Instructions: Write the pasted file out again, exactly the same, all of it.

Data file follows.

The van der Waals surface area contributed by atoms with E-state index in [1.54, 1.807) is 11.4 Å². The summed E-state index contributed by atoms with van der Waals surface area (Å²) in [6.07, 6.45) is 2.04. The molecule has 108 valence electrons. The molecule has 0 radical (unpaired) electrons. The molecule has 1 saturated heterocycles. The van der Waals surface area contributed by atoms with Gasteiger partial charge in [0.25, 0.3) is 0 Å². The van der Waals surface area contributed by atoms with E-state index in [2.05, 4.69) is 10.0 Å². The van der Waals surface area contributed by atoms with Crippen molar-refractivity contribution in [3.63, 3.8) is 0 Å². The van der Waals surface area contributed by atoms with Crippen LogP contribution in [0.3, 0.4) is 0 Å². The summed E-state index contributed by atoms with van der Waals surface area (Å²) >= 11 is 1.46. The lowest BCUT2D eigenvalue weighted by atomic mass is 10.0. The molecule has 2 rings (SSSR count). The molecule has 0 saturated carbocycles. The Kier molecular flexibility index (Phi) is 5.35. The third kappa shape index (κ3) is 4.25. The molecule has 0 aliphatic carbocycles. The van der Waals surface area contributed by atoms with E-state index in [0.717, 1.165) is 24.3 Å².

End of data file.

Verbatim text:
The van der Waals surface area contributed by atoms with E-state index in [1.54, 1.807) is 11.4 Å². The summed E-state index contributed by atoms with van der Waals surface area (Å²) in [6.07, 6.45) is 2.04. The molecule has 108 valence electrons. The molecule has 0 radical (unpaired) electrons. The molecule has 1 saturated heterocycles. The van der Waals surface area contributed by atoms with Gasteiger partial charge in [0.25, 0.3) is 0 Å². The van der Waals surface area contributed by atoms with E-state index in [2.05, 4.69) is 10.0 Å². The van der Waals surface area contributed by atoms with Crippen molar-refractivity contribution in [3.63, 3.8) is 0 Å². The van der Waals surface area contributed by atoms with Crippen LogP contribution in [0.3, 0.4) is 0 Å². The summed E-state index contributed by atoms with van der Waals surface area (Å²) >= 11 is 1.46. The lowest BCUT2D eigenvalue weighted by atomic mass is 10.0. The molecule has 2 rings (SSSR count). The molecule has 0 saturated carbocycles. The Kier molecular flexibility index (Phi) is 5.35. The third kappa shape index (κ3) is 4.25. The molecule has 0 aliphatic carbocycles. The van der Waals surface area contributed by atoms with E-state index in [0.717, 1.165) is 24.3 Å².